VGI in the Geoweb: An Experiment to Test Data Reliability

VGI in the Geoweb: An Experiment to Test Data Reliability

Michael Buzzelli (The University of Western Ontario, Canada), David Brown (The University of Western Ontario, Canada), Kenwoo Lee (The University of Western Ontario, Canada) and Justin Mullan (The University of Western Ontario, Canada)
DOI: 10.4018/978-1-5225-7033-2.ch055

Abstract

The advent of user-generated content, crowdsourcing and other forms of lay data generation have led to opposing arguments about the quality and reliability of data in the geoweb. The main focus of this chapter is an ‘experiment' to test the quality, validity and lay monitoring of volunteered geographic information (VGI) data. Given the growing importance of VGI, in particular its very different sources and potential uses, it is important that we also consider how this movement affects the ways in which we re-envision the pedagogy of geographic education. Accordingly, a sub-theme of this paper focuses on the manner in which the VGI experiment is undertaken: the experiment is run with students as a means of complementing their otherwise technical GIS training with primary research that exposes them to the wider social issues and debates relating to geographic data. We discuss the implications of this research project both for observers of the development of VGI and the pedagogy of GIS teaching and learning.
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Vgi In The Geoweb: A Debate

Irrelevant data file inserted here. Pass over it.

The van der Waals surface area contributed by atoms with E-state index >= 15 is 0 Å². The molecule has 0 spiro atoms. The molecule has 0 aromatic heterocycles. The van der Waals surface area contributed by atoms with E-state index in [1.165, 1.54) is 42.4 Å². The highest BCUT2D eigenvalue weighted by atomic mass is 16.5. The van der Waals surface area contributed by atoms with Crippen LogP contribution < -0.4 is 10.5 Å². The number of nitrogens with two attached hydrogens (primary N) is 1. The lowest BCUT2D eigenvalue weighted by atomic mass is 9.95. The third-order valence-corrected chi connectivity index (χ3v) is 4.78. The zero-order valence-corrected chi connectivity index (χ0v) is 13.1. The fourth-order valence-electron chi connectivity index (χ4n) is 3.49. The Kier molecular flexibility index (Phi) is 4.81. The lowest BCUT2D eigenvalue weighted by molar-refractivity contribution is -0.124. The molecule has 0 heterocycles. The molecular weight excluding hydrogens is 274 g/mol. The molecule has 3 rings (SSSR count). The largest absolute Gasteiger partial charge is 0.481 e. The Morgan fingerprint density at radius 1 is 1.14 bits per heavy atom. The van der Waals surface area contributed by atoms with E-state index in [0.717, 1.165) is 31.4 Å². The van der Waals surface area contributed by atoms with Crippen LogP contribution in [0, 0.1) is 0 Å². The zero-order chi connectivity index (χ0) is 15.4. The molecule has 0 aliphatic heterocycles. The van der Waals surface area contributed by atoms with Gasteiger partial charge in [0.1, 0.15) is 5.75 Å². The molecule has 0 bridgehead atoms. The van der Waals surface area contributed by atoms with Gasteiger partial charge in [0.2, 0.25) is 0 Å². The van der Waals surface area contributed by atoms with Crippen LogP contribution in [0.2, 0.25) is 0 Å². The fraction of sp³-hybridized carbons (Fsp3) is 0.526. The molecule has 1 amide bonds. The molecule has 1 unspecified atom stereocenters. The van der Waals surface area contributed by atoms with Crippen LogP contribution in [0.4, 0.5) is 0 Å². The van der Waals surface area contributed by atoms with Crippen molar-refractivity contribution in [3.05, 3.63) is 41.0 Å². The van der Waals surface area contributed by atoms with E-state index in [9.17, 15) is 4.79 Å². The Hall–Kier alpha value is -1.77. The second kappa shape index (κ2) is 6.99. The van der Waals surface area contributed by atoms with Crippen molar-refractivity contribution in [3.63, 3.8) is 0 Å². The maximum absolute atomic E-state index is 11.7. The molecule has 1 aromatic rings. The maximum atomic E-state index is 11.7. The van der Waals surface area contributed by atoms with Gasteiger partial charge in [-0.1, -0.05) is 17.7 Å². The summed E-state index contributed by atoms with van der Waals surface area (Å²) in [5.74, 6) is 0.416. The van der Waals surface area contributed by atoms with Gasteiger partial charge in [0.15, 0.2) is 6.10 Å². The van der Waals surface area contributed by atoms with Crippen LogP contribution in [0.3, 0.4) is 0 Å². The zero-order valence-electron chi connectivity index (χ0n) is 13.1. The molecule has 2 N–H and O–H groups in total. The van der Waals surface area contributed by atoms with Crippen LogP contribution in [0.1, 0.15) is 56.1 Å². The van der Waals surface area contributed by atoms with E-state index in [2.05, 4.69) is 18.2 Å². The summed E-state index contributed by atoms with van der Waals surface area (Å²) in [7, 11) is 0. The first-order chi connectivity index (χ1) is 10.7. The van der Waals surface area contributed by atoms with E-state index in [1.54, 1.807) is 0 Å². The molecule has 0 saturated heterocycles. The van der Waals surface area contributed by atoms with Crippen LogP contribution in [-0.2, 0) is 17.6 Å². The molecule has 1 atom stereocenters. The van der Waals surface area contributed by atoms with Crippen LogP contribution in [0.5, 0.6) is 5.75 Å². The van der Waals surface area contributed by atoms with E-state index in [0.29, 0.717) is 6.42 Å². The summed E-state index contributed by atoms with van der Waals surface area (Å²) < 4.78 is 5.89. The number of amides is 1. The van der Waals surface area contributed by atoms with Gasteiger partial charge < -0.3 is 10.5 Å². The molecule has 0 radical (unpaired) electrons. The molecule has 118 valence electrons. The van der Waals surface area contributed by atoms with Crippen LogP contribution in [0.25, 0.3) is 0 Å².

VGI, a movement encompassing user generated content for the Internet, crowdsourcing and other forms of lay data and information generation, is both mirror and molder of wider social movements (Sui et al, 2012). We appear to be on the cusp of a fundamental shift in information collection and dissemination that increasingly incorporates volunteers or citizens as key actors (Elwood, 2011; Haklay, 2012). However these movements evolve, we argue that their importance will pivot around a key point: the extent to which volunteered data and information is ‘reliable’ in the broadest sense (Goodchild and Li, 2012). One side of this debate says that lay-volunteered data in the geoweb is championed by citizen sensors (Goodchild, 2007) who represent an opportunity for the geoweb to facilitate data provision, quality monitoring and citizen cartography. By contrast, others see the advent of user-generated data on the Internet as the rise of the ‘the cult of the amateur’ (Keen, 2007). This view refutes the ‘wisdom of the crowd’ and suggests that the lack of authority may usher in poor data quality and uncertainty around lay collection, dissemination and use of geodata.

We have begun to see examples of the kinds of answers that may arise in relation to our core question of VGI data quality and reliability. For instance, user-generated geoweb content may occasion mischief for some (Coleman et al., 2009). If true then there may be a need for some form of authority or official validation of volunteered data (Flanigan and Metzger, 2009). Yet as Cha et al. (2007) argued in relation to Youtube, it may be too soon to judge the reliability of user generated content given its novelty. Perhaps only the historian will be able to discern if and when volunteered information will have achieved widespread acceptance. We acknowledge that this might be true of Wikimapia (http://wikimapia.org/#lang=en&lat=43.650000&lon=-79.380000&z=11&m=b&search=toronto), the resource used here to test the sensor-versus-amateur debate, though we also argue as Elwood (2008) did several years ago that the advent of VGI bears ongoing research and interpretation.

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